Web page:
Late Fall Brings a Chance to see Wild Turkeys in Walla Walla County
By Mike Denny:
December is a month that causes some folks to remain inside, wrapped up in a blanket with a good book and a hot beverage. Then, there are those people who can’t wait to get outside to explore this great county and to discover what it offers during all kinds of inclement weather. These are a stripe of folks who despite the realities of wet, slick bare earth, bone-chilling wind cold and the white stuff up at higher elevations, think it is a fine day to get out and see some birds.
At this time of year, many of these folks are after the largest terrestrial game bird in Walla Walla County – the non-native Wild Turkey. Wild Turkeys are native to most states east of the Mississippi River into the southern Great Plains and Texas. The big bird has been liberally transplanted in the Pacific Northwest by State Fish and Wildlife departments as well as well-meaning private groups and individuals.
How big are they? These big birds average 42” long tip of bill to end of the tail feathers. They have a 53” wing span and can hurtle themselves through the air at 50 MPH. They can run at 25 MPH across all kinds of topography. Here in Walla Walla County, they lay up to 12 eggs and sit on them for 28 days.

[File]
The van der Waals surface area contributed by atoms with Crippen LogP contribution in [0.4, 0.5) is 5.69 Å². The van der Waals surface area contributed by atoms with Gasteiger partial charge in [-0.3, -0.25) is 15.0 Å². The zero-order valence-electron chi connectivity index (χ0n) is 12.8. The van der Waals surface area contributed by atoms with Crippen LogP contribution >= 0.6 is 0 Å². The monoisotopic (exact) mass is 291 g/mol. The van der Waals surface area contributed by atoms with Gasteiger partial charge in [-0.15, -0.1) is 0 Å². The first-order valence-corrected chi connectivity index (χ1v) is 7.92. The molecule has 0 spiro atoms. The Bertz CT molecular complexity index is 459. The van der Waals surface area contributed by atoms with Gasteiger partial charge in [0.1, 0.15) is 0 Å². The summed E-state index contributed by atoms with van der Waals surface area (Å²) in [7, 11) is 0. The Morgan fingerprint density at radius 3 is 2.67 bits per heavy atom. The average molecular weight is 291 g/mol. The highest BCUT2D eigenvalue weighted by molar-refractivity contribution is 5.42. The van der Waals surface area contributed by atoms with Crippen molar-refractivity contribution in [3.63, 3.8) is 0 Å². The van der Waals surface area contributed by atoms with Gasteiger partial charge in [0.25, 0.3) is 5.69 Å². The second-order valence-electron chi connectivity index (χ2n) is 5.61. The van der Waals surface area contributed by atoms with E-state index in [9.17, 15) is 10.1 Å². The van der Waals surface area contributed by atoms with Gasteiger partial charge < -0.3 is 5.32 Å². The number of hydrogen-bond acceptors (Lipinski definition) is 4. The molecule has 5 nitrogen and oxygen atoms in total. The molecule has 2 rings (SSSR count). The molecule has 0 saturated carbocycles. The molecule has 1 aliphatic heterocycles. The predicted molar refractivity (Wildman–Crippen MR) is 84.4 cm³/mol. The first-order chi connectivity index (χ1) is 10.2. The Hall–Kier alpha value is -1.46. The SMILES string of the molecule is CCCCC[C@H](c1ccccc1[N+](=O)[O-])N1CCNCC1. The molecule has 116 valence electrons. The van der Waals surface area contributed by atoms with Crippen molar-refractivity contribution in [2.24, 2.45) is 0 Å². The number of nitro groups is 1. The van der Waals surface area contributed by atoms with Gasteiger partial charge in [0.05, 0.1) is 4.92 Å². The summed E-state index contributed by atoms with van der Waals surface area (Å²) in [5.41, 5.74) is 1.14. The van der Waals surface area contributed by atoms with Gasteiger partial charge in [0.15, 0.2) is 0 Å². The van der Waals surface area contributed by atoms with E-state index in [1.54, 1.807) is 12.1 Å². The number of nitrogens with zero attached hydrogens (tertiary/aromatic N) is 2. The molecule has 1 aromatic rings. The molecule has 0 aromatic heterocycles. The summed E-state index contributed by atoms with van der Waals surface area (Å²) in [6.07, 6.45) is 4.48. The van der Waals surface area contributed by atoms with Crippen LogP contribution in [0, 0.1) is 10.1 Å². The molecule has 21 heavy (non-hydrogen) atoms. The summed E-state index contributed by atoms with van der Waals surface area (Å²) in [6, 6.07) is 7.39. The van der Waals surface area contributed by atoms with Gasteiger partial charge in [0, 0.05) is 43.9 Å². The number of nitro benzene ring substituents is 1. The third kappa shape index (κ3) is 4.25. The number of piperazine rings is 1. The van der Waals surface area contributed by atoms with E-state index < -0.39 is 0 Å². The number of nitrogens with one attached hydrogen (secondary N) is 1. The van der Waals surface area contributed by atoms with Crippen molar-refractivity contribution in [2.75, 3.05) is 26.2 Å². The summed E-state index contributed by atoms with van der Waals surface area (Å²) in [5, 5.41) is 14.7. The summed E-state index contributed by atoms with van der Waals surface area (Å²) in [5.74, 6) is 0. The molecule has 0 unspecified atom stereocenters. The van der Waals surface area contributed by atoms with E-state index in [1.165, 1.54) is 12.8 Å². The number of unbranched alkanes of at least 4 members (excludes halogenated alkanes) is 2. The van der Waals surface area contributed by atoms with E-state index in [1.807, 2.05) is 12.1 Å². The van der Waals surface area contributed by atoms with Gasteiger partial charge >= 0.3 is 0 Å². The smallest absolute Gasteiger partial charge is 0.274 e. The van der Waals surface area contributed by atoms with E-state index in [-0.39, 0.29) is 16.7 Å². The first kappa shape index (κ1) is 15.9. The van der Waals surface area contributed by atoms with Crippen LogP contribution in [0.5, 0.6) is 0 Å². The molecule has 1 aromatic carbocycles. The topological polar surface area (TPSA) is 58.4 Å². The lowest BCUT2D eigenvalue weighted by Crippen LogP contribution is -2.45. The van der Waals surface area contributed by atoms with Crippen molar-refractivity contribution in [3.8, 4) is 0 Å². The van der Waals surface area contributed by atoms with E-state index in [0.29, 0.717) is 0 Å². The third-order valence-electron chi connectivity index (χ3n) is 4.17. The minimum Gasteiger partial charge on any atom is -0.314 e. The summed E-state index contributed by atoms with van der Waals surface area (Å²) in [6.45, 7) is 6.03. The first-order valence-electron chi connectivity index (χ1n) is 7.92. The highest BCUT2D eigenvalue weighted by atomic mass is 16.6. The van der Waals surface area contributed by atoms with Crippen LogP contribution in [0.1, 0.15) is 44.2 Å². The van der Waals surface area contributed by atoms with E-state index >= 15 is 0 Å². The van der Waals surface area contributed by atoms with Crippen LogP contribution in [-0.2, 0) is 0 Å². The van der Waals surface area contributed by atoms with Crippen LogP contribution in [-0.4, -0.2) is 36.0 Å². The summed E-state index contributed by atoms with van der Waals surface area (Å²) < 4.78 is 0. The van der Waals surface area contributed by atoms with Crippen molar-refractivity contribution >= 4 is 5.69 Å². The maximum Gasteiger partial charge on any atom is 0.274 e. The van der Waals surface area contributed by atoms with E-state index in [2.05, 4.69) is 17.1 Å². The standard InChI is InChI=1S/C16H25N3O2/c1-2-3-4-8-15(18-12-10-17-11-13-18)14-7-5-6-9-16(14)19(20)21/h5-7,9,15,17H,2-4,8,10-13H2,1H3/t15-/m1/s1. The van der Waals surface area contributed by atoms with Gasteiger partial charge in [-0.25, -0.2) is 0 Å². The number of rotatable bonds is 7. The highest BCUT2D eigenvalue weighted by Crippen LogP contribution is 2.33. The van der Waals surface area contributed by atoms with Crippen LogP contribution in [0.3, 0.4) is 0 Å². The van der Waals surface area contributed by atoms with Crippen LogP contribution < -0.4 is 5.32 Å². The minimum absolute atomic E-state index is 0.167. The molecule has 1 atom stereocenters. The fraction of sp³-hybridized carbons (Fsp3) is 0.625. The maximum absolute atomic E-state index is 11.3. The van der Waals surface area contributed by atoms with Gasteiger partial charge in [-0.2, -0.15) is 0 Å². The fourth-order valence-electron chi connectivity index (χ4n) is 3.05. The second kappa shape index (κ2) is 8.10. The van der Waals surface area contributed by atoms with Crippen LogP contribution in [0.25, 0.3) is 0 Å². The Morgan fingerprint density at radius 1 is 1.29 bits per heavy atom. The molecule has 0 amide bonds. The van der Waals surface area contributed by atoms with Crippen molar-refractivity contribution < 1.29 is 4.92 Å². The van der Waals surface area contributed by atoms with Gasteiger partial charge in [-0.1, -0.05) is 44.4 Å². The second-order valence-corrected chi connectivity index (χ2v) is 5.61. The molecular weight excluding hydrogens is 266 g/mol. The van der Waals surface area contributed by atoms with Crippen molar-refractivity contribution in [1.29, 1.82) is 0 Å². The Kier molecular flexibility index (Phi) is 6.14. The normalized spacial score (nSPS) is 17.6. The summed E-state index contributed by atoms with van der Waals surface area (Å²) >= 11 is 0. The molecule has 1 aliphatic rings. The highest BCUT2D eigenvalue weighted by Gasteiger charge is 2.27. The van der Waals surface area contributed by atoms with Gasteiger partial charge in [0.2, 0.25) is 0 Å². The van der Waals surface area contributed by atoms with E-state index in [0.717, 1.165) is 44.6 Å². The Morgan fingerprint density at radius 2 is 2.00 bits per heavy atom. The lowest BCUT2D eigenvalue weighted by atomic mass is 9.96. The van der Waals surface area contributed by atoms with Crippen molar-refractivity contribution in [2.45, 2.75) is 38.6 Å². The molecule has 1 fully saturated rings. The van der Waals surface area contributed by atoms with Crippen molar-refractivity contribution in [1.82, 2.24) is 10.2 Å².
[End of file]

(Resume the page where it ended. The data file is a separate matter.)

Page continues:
Of the five different sub-species of turkeys, we mostly see the Rio Grande variety in this area. In November, these huge birds form into tight flocks called rafters. Rafters of 45-300 birds can be spotted in Upper Dry Creek, along Mill Creek Road, Coppei Creek drainage and along the Touchet River from Prescott to Ski Bluewood. I have seen Wild Turkeys at 6250’ in the western Blue Mountains and at 340’ in Wallula Gap out in western Walla Walla County.
Here is a fun thing about the Wild Turkey and that is all the names that it has been saddled with by us. So recently hatched young are all called poults, Sub-adult males are called jakes, sub-adult females are called jennies, adult males are called toms and adult females are known as hens.
So you get a rafter of hens, jennies and jakes that can add up to dozens of birds in late August. Wild Turkeys have superb eye sight that allows them to see three times better than the sharpest-eyed human. They are also smart in a short term memory sort of way. However, after three or so days, they forget a close call in one site and will trip back through that same area.
Besides competing with native grouse in this region, wild turkeys impact the local ecology. A rafter of 300 turkeys foraging along a stream or meadow area will leave it looking like is was rotor-tilled. They feed on animals that previously had ways of coping with native predators. Since the introduction of the Wild Turkey, small animals like salamanders, frogs, lizards, small snakes, mice, many insects and grubs have a new predator to avoid.
Where can you see wild turkeys? Drive out any of the foothill roads at late afternoon to see these big, beautiful birds as they strut and display. You’ll be glad that you bundled up and got out to see these endemic icons of North America
Mike Denny is president of the Blue Mountain chapter of the National Audubon Society. He can be reached at m.denny(at)charter.net or by calling 6-8 p.m. weekdays at 509 529-0080.